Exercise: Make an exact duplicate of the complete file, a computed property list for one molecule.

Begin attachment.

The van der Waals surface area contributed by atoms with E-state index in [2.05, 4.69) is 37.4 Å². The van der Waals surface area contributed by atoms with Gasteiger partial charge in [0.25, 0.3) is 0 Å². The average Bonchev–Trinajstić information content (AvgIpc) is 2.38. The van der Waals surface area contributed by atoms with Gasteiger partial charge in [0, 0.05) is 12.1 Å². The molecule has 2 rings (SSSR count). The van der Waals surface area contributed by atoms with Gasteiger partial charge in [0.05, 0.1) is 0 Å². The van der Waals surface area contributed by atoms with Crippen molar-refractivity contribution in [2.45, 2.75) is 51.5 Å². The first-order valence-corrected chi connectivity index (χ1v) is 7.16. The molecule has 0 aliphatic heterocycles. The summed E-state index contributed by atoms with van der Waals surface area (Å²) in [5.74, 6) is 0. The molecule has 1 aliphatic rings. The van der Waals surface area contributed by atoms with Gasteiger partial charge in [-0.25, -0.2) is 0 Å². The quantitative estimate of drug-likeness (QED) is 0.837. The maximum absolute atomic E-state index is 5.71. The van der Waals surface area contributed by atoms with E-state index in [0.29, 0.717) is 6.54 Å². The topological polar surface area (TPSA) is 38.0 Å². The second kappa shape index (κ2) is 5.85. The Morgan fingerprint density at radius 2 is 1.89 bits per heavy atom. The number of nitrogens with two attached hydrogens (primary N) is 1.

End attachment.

The van der Waals surface area contributed by atoms with E-state index in [2.05, 4.69) is 37.4 Å². The van der Waals surface area contributed by atoms with Gasteiger partial charge in [0.25, 0.3) is 0 Å². The average Bonchev–Trinajstić information content (AvgIpc) is 2.38. The van der Waals surface area contributed by atoms with Gasteiger partial charge in [0, 0.05) is 12.1 Å². The molecule has 2 rings (SSSR count). The van der Waals surface area contributed by atoms with Gasteiger partial charge in [0.05, 0.1) is 0 Å². The van der Waals surface area contributed by atoms with Crippen molar-refractivity contribution in [2.45, 2.75) is 51.5 Å². The first-order valence-corrected chi connectivity index (χ1v) is 7.16. The molecule has 0 aliphatic heterocycles. The summed E-state index contributed by atoms with van der Waals surface area (Å²) in [5.74, 6) is 0. The molecule has 1 aliphatic rings. The van der Waals surface area contributed by atoms with Gasteiger partial charge in [-0.25, -0.2) is 0 Å². The quantitative estimate of drug-likeness (QED) is 0.837. The maximum absolute atomic E-state index is 5.71. The van der Waals surface area contributed by atoms with E-state index in [0.29, 0.717) is 6.54 Å². The topological polar surface area (TPSA) is 38.0 Å². The second kappa shape index (κ2) is 5.85. The Morgan fingerprint density at radius 2 is 1.89 bits per heavy atom. The number of nitrogens with two attached hydrogens (primary N) is 1.